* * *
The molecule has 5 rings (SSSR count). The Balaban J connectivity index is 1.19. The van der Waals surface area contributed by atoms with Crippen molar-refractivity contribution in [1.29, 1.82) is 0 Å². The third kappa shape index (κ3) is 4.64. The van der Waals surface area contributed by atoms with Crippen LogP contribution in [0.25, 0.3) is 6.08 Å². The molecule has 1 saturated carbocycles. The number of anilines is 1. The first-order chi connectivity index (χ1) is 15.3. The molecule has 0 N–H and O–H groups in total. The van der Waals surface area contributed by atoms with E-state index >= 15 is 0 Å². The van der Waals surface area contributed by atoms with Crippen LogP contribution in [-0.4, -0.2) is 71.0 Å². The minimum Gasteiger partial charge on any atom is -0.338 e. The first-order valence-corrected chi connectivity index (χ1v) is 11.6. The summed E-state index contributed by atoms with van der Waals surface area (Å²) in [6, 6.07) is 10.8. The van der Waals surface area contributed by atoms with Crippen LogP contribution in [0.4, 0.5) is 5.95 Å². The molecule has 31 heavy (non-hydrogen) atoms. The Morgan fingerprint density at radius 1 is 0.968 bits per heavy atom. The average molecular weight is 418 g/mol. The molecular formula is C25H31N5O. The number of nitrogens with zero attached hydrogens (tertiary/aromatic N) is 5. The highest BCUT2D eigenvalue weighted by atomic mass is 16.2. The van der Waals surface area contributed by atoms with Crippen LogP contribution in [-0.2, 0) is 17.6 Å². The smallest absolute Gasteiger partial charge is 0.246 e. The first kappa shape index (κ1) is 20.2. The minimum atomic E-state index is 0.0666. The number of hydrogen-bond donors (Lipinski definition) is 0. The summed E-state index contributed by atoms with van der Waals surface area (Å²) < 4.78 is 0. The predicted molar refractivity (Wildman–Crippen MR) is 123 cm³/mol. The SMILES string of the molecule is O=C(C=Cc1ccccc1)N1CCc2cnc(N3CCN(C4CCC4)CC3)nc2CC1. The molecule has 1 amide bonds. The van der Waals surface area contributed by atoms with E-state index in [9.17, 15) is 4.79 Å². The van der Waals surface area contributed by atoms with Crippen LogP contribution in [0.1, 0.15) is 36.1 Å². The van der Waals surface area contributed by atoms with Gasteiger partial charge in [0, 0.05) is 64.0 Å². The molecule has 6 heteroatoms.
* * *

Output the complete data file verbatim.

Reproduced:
The molecule has 5 rings (SSSR count). The Balaban J connectivity index is 1.19. The van der Waals surface area contributed by atoms with Crippen molar-refractivity contribution in [1.29, 1.82) is 0 Å². The third kappa shape index (κ3) is 4.64. The van der Waals surface area contributed by atoms with Crippen LogP contribution in [0.25, 0.3) is 6.08 Å². The molecule has 1 saturated carbocycles. The number of anilines is 1. The first-order chi connectivity index (χ1) is 15.3. The molecule has 0 N–H and O–H groups in total. The van der Waals surface area contributed by atoms with E-state index >= 15 is 0 Å². The van der Waals surface area contributed by atoms with Crippen LogP contribution in [-0.4, -0.2) is 71.0 Å². The minimum Gasteiger partial charge on any atom is -0.338 e. The first-order valence-corrected chi connectivity index (χ1v) is 11.6. The summed E-state index contributed by atoms with van der Waals surface area (Å²) in [6, 6.07) is 10.8. The van der Waals surface area contributed by atoms with Crippen LogP contribution in [0.4, 0.5) is 5.95 Å². The molecule has 31 heavy (non-hydrogen) atoms. The Morgan fingerprint density at radius 1 is 0.968 bits per heavy atom. The average molecular weight is 418 g/mol. The molecular formula is C25H31N5O. The number of nitrogens with zero attached hydrogens (tertiary/aromatic N) is 5. The highest BCUT2D eigenvalue weighted by atomic mass is 16.2. The van der Waals surface area contributed by atoms with Crippen LogP contribution in [-0.2, 0) is 17.6 Å². The smallest absolute Gasteiger partial charge is 0.246 e. The first kappa shape index (κ1) is 20.2. The minimum atomic E-state index is 0.0666. The number of hydrogen-bond donors (Lipinski definition) is 0. The summed E-state index contributed by atoms with van der Waals surface area (Å²) < 4.78 is 0. The predicted molar refractivity (Wildman–Crippen MR) is 123 cm³/mol. The SMILES string of the molecule is O=C(C=Cc1ccccc1)N1CCc2cnc(N3CCN(C4CCC4)CC3)nc2CC1. The molecule has 1 amide bonds. The van der Waals surface area contributed by atoms with E-state index in [9.17, 15) is 4.79 Å². The van der Waals surface area contributed by atoms with Crippen LogP contribution in [0.1, 0.15) is 36.1 Å². The van der Waals surface area contributed by atoms with Gasteiger partial charge in [0, 0.05) is 64.0 Å². The molecule has 6 heteroatoms.